Since the outbreak of the novel coronavirus, countless industries have been forced to shift the way they do business. Healthcare, for example, saw a major swing in the virtual direction as a precautionary measure to keep patients out of enclosed public spaces and promote social distancing. Optometry was one such impacted field, forced to move in a digital direction. 

CivicScience asked more than 5,700 U.S. adults about their experience with tele-optometry for eye exams and general optometric care. As the data show, the vast majority of U.S. adults have either not heard of this service or are not interested.

While still a small percentage, users and intenders of virtual services are a little more clear when just looking at those who have heard of such services being available.

The data show that those who are not working or getting paid are the most likely to have taken advantage of tele-optometry appointments. Those who are working remotely are the most likely to intend to do so. 

However, one thing we know about users and intenders of tele-optometry services is that they strongly correlate with those who have tried or intend to try blue light blocking glasses. 

Clearly, a combination of being at home and lots of screen time could sway some Americans in favor of a virtual eye exam. 

Satisfaction Not Guaranteed

To be sure, interest and experience are very different things. Among the small group who have recently had a virtual appointment, 78% walked away satisfied.

But, specifically looking at eye exams, the verdict is clear: those who visit the optometrist don’t think virtual exams are of equal quality to in-person exams.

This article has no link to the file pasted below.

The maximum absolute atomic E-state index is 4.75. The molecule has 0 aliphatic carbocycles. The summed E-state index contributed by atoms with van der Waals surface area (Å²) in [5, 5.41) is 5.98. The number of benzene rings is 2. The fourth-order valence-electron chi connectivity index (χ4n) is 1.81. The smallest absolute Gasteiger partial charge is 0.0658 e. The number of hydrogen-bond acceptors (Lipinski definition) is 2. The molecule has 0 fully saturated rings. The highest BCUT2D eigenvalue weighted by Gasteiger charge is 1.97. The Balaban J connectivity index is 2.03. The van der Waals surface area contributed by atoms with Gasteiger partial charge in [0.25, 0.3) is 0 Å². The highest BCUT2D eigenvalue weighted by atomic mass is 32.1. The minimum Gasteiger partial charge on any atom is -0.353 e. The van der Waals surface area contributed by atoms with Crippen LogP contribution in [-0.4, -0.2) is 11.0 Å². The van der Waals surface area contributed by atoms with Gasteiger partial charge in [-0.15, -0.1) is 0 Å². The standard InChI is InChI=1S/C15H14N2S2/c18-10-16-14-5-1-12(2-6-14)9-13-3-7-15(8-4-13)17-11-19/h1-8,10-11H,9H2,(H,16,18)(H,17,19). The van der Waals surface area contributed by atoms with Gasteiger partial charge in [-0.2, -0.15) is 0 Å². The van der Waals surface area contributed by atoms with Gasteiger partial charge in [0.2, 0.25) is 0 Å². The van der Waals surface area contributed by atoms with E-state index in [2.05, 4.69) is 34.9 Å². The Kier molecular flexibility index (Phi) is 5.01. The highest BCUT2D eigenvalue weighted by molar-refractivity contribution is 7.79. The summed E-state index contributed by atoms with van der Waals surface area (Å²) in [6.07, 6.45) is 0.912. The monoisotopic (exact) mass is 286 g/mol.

Age is closely correlated with virtual eye exam experience. Younger adults are more likely to have had a virtual eye exam and to believe a virtual is just as good as an in-person.

Purchasing glasses online has been around for a while and is much more liked by people in general. But the data show that interest and usage have barely fluctuated amidst the pandemic, so the data hasn’t shown an influx of new online glasses orderers. 

Blue light glasses were again a relevant data point: those who have experience with online prescription glasses retailers are also the most likely users and intenders for blue light blocking glasses. 

Glasses vs. Contacts

The general perspective on ordering glasses and contacts online, among those who have done it, is hopeful. Forty-five percent of respondents felt positive about ordering their glasses online, while 41% felt the same about their contacts.

That said, experience with virtual general optometry appointments and virtual contacts exams have garnered varying responses. While 43% of U.S. adults had a positive experience, only 25% felt the same about their contact exam. 

In the world of virtual optometry, opinions are mixed. As it stands, virtual appointments are convenient for younger adults and those who may be spending more time at home–whether due to a lack of work or a remote working situation. Virtual appointments also garner a positive response from those seeking general optometry care. But when it comes to contacts, Americans are not as pleased. And while online prescription retailers are a clear choice for some, interest has not been dramatically impacted by the need for social distancing, suggesting that many Americans may be holding a vision of the in-person eye exam as a continued hope for the future.